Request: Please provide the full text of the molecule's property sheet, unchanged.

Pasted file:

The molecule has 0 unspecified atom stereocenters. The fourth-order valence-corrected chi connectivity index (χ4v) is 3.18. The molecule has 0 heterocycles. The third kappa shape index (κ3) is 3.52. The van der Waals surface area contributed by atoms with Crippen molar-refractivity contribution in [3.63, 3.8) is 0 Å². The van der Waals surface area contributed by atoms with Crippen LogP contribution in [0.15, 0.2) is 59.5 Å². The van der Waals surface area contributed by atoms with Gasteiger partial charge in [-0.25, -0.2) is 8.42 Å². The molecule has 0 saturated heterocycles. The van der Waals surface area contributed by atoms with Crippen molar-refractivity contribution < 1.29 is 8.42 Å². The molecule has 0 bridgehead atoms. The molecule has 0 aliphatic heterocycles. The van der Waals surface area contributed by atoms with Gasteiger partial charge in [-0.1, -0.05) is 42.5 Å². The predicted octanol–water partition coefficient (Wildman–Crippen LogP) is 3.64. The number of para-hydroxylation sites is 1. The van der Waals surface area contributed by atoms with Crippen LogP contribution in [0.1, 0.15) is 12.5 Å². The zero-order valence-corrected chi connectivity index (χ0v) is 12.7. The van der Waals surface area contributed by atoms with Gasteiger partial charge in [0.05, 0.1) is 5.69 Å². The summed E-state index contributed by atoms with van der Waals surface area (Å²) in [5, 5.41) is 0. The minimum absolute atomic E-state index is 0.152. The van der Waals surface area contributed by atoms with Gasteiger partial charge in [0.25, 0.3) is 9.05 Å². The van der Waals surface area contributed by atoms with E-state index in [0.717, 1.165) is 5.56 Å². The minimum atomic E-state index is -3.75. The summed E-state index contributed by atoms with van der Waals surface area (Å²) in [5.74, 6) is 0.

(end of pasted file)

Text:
The molecule has 0 unspecified atom stereocenters. The fourth-order valence-corrected chi connectivity index (χ4v) is 3.18. The molecule has 0 heterocycles. The third kappa shape index (κ3) is 3.52. The van der Waals surface area contributed by atoms with Crippen molar-refractivity contribution in [3.63, 3.8) is 0 Å². The van der Waals surface area contributed by atoms with Crippen LogP contribution in [0.15, 0.2) is 59.5 Å². The van der Waals surface area contributed by atoms with Gasteiger partial charge in [-0.25, -0.2) is 8.42 Å². The molecule has 0 saturated heterocycles. The van der Waals surface area contributed by atoms with Crippen molar-refractivity contribution < 1.29 is 8.42 Å². The molecule has 0 bridgehead atoms. The molecule has 0 aliphatic heterocycles. The van der Waals surface area contributed by atoms with Gasteiger partial charge in [-0.1, -0.05) is 42.5 Å². The predicted octanol–water partition coefficient (Wildman–Crippen LogP) is 3.64. The number of para-hydroxylation sites is 1. The van der Waals surface area contributed by atoms with Crippen LogP contribution in [0.1, 0.15) is 12.5 Å². The zero-order valence-corrected chi connectivity index (χ0v) is 12.7. The van der Waals surface area contributed by atoms with Gasteiger partial charge in [0.05, 0.1) is 5.69 Å². The summed E-state index contributed by atoms with van der Waals surface area (Å²) in [5, 5.41) is 0. The minimum absolute atomic E-state index is 0.152. The van der Waals surface area contributed by atoms with Gasteiger partial charge in [0.25, 0.3) is 9.05 Å². The van der Waals surface area contributed by atoms with E-state index in [0.717, 1.165) is 5.56 Å². The minimum atomic E-state index is -3.75. The summed E-state index contributed by atoms with van der Waals surface area (Å²) in [5.74, 6) is 0.